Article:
Stress in Men: How the Effects of Stress Impacts Your Sex Life

by Majbrit Villadsen on May 15, 2016

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The stress symptoms in men are many. Some of the ways the effects of stress on the body can show up in your daily life is in the way it affects your sex drive, desire for intimacy, quality of erection, and the ability to maintain an erection.

We’ve all heard the myth that men’s sexuality is simple, and that men always want to have sex. We’ve also heard that men are always ready and willing to have sex, and should be able to get an erection easily.

I’m here to burst the bubble. This is far from the truth. Many things affects men’s desire and ability to make love like weight, general health, medical conditions, side effects from medications, relationship issues - and stress. Whether it’s emotional stress or physical fatigue, the effects of stress on the body may show the same symptoms in relation to your sexuality.

The effects of stress comes from chronic stress

We all feel stressed from time to time. Short periods of stress aren’t necessarily damaging to your health, emotional well-being and sex life. The problems occur when it turns into chronic stress. When you’re unable to reverse the stress response in the body, and it continues the physical response equivalent to being chased by a lion on the savanna. Then the stress symptoms start to show.

The effects of stress on the body caused by the continous release of stress hormones (adrenaline, norepinephrine and cortisol) starts to wreck havoc on your health. It may also cause low libido (low sex drive and sexual desire), lack of interest in making love or being intimate with your partner, and problems with maintaining an erection or impotence.

If this continues for too long, your relationship may suffer; especially if you’re one of the men who withdraw into your cave to deal with stress on your own, and are unable, or unwilling, to communicate with your partner. Most likely she’ll start to feel insecure, left out, and doubt whether you really love her, and she starts to question if something is wrong with her, thinking you’re no longer attracted to her.

Lack of connection and intimacy

We all deal with stress differently. Some men might escape and withdraw from the relationship (and other people). They may release stress with exercise or sexual activity (but they lack the emotional connection and presence in the intimate moments to truly connect to themselves and their partner).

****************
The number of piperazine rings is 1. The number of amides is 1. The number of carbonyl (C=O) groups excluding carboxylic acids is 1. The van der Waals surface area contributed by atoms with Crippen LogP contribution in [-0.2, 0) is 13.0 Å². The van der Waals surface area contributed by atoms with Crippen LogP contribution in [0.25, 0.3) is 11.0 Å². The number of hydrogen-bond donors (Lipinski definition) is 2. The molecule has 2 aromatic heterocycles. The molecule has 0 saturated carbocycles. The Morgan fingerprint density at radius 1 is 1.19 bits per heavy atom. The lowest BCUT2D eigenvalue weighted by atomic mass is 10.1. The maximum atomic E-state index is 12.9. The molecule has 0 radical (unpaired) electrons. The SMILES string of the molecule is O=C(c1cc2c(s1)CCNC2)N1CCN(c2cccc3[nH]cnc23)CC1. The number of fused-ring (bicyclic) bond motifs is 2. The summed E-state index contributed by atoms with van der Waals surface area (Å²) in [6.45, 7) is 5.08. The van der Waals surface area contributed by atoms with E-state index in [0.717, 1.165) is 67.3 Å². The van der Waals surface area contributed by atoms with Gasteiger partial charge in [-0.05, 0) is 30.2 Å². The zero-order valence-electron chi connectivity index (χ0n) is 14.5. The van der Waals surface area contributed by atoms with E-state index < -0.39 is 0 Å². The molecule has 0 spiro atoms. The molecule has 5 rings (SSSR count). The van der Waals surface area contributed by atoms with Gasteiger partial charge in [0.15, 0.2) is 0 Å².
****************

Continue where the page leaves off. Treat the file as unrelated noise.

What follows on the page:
For other men, the signs of stress might include shutting down sexually. For instance, if your performance at work is challenged, it naturally impacts your self-esteem. You may feel less worthy and loose faith in your masculinity. A way for you to cope with this stress may be to close down emotionally and sexually.

Getting and maintaining an erection

For a man to achieve an erection it takes sexual excitement, physical stimulation, or both. The arousal causes blood vessels in the penis to dilate, and allow blood to flow into the spongy tissue. The sphincter muscle prevent the blood from flowing back.

When you’re stressed, blood vessels don’t dilate fully and the constriction of the sphincter muscle is not adequate to prevent the blood from flowing back to the body. On top of that, the effects of emotional stress can be so strong that even high sexual excitement or physical stimulation is not enough to overcome the mental overload.

Performance anxiety in bed

If you’ve been unable to perform once, you might anticipate problems next time you get together with your partner; putting extra pressure on yourself and your ability to perform in the moment. Slowly this can lead you into performance anxiety, as you keep focusing on the time(s) where you’ve experienced problems.

Of course it’s easier said than done, but the key to let go of the performance anxiety is to be present in the moment. Be pleasure oriented rather than goal oriented. Focus on being relaxed and aware in your body, feeling the connection to yourself and your partner.

When sex doesn’t feel satisfying

Recently I had a male client with stress who, on top of feeling tired but wired (a typical sign of adrenal fatigue from prolonged stress), felt the effects of stress in his sexual response. He felt he had lost his inner connection and the feeling of togetherness with his wife. Sex wasn’t satisfying to him in the way it used to be.

What surprised him in our talk was the hormonal connection; high levels of stress hormones like cortisol may lead to low levels of testosterone (and other important hormones). For some, a prolonged period of high levels of stress hormones ends up with the adrenals being fatigued, and they’re no longer able to produce sufficient amounts of stress hormones or sex hormones.

Simply because the building blocks to produce the hormones are the same. And the body favors survival over desire and procreation. So whatever it has goes into staying alive. So the effects of stress makes it hard to feel yourself and get in the mood, and it can interfere with your sperm count and fertility as well.

If you feel stressed, disconnected, exhausted (and maybe wired at the same time), or if you’re unable to find rest in your body, there are different things you can do to get back your mojo. No reason to wait. It’ll only distance you further from yourself and your partner and give you more challenges than you need, when in fact your relationship and sexual connection can be a great support in times of stress. In this blog you will find suggestions on how to relieve stress.

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